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Old 04-19-2008, 12:44 PM   #1
Tarkus
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Default Would it bother you...

or would it just get a chuckle?

This vendor must not be a Cubs fan if he covets sales over a player's feelings.

I say boycott his stand into unemployment.

excerpt:

Cubs pull offensive Fukudome shirt

The Cubs halted the production and sale of a Kosuke Fukudome T-shirt hours after a report by a Chicago newspaper that the shirt contained an offensive image.

Deluged with e-mails from fans, Cubs officials discovered the unlicensed product contained a trademarked Cubs logo and confronted the vendor, who complied with the team's demand to pull the shirt, the Sun-Times reported...

The shirt used the traditional Cubs cartoon bear face but with slanted eyes and wearing oversized Harry Caray-style glasses. It was accompanied by the words "Horry Kow!" scrawled in cartoonish "Japanese" script.

"I don't know what the creator of the shirt meant this to be, but they should make it right," Fukudome said Thursday.

Mark Kolbusz, who runs the souvenir stand that sold the shirt, said it was his top-selling shirt.

*****************************************

Fukudome doesn't find racist T-shirts in Wrigleyville funny
Offensive image on hot-selling item doesn't reflect positively on city

Kosuke Fukudome didn't have to wait long for the ugly American part of his welcome to Wrigleyville.

A Fukudome T-shirt with a racist image is the hottest-selling item at a souvenir stand that sells unlicensed Cubs-related merchandise across Addison Street from the ballpark, according to Mark Kolbusz, who's in his fourth season operating the stand...

''That's the No. 1 seller this year, by far,'' said Kolbusz, who estimates one in 10 customers complain about being offended.

While Kolbusz was answering questions, two white guys stopped by the stand and pointed at the shirt, with one affecting a 1960s B-movie accent while reading aloud the words on the shirt.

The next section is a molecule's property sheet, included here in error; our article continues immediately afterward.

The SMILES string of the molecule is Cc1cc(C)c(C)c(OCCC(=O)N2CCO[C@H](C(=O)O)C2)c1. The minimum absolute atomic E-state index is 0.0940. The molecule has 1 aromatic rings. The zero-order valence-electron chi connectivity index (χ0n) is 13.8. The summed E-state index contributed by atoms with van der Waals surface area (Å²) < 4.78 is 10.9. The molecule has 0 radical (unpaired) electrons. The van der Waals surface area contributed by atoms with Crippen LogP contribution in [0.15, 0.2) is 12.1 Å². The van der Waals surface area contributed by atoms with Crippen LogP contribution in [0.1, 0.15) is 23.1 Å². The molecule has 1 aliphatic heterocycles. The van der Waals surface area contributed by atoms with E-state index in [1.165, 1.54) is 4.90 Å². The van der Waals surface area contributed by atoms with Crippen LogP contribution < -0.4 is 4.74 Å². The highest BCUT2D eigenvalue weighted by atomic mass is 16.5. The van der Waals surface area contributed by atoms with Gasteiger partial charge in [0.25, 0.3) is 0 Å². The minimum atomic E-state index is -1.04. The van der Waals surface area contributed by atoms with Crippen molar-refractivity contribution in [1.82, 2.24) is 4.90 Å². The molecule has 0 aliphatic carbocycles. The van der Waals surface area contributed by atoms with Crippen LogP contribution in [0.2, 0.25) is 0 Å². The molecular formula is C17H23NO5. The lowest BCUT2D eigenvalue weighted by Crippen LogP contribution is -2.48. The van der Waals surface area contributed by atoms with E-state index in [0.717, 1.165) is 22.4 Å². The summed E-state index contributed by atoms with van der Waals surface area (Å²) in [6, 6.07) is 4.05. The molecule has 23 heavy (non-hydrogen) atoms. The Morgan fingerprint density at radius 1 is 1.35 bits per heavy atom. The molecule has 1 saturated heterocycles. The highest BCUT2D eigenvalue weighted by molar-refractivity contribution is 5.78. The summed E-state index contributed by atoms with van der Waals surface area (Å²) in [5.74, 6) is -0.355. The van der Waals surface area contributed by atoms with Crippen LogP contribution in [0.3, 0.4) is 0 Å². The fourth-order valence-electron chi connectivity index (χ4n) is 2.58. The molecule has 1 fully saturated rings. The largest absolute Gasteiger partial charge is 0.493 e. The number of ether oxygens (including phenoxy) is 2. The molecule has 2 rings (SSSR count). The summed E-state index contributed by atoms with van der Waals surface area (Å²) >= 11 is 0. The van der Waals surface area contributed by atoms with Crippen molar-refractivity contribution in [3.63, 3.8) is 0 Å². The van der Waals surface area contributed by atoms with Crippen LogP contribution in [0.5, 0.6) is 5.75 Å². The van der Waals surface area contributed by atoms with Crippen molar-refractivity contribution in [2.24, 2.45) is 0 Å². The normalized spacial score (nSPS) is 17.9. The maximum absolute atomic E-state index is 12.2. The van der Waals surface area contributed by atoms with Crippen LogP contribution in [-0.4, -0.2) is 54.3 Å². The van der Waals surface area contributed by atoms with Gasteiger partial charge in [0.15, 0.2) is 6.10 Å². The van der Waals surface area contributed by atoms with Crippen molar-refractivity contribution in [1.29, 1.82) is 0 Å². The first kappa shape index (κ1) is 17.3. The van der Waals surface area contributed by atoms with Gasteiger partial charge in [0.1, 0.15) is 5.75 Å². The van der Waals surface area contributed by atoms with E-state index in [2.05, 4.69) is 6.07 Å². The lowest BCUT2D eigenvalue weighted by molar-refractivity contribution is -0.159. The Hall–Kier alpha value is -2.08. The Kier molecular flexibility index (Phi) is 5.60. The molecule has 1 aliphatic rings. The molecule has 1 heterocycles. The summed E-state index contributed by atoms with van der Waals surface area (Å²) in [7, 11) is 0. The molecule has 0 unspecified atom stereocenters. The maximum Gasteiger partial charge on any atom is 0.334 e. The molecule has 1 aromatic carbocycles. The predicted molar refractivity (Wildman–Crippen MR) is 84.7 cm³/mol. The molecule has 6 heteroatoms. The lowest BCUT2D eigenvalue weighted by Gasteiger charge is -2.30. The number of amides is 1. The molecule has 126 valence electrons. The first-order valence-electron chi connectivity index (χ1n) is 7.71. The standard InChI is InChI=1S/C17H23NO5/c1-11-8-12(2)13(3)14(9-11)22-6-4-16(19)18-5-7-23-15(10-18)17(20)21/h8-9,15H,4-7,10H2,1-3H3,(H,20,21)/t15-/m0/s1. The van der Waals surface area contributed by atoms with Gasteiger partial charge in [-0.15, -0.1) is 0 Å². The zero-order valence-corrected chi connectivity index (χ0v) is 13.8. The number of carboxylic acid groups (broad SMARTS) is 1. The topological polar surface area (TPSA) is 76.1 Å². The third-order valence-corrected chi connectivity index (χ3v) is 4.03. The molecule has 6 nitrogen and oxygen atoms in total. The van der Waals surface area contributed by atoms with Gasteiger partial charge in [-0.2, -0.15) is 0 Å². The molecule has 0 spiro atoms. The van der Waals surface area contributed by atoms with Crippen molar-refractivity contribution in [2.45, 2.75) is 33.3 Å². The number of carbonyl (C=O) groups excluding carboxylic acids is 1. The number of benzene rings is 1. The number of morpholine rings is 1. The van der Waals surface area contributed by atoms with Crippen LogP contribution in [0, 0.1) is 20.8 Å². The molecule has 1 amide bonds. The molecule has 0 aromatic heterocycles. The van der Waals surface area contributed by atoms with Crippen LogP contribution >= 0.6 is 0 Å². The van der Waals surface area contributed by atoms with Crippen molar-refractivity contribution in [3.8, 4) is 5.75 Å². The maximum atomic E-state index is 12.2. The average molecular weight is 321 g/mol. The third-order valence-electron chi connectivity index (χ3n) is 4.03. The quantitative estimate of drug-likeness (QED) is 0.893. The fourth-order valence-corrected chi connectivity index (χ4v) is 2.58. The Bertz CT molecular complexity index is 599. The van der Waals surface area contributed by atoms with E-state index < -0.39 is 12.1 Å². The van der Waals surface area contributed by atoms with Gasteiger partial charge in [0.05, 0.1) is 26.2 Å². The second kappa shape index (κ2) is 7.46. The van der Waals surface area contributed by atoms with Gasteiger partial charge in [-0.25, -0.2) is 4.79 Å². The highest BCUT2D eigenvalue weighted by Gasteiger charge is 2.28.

His friend responded in a similar offensive accent, ''Oh, you tink dat funny?''

They walked away laughing.

Nice.

Apparently, it's not only the Cubs' World Series form that's stuck in a 100-year time warp.

For all the innocently mistranslated signs, bows and zealous cheering from right-field bleacher regulars for the franchise's first Japanese major-leaguer, the mere creation of this shirt -- but especially its popularity -- sends a raw, vulgar message about Fukudome's new hometown.

''I don't know what the creator of the shirt meant this to be, but they should make it right,'' Fukudome said through his interpreter after being shown one of the shirts Thursday. ''Maybe the creator created it because he thought it was funny, or maybe he made it to condescend the race. I don't know.''...

Regardless, it's not funny. The image feeds not only ugly, arrogant and ignorant Japanese stereotypes, but also the stereotype of the obnoxious, profane, drunken, booing, garbage-throwing Cubs fan.

How much truth is there in either image? And how funny is either one?

Kolbusz said he's ''indifferent'' to the image on the shirt.

''I'm making money,'' he said. ''It doesn't offend me. If other people are offended by it, it's just a silly T-shirt. Nobody is trying to offend anybody.''

Which is probably true -- and, if so, sadly ignorant.

Kolbusz went as far as pointing out that the shirt's creator is ''an Oriental guy'' and also pointed out an Asian woman he sold a shirt to.

But the customer in question, Laureen Hom, had no intention of wearing the shirt, she said.

''I bought it for my mom, who has a collection of racist images of Asian Americans,'' she said. And, she added, the fact the creator is Asian ''is no excuse.''...

Fukudome did not seem shocked.

''I knew I was coming to a different country, so I expected something like this,'' he said. ''Maybe not necessarily racial, but that anybody could take any context of my words and degrade me if they wanted to. But if I make a big deal out of it, it's not going to benefit me, so I'm not going to make a big deal of it.''
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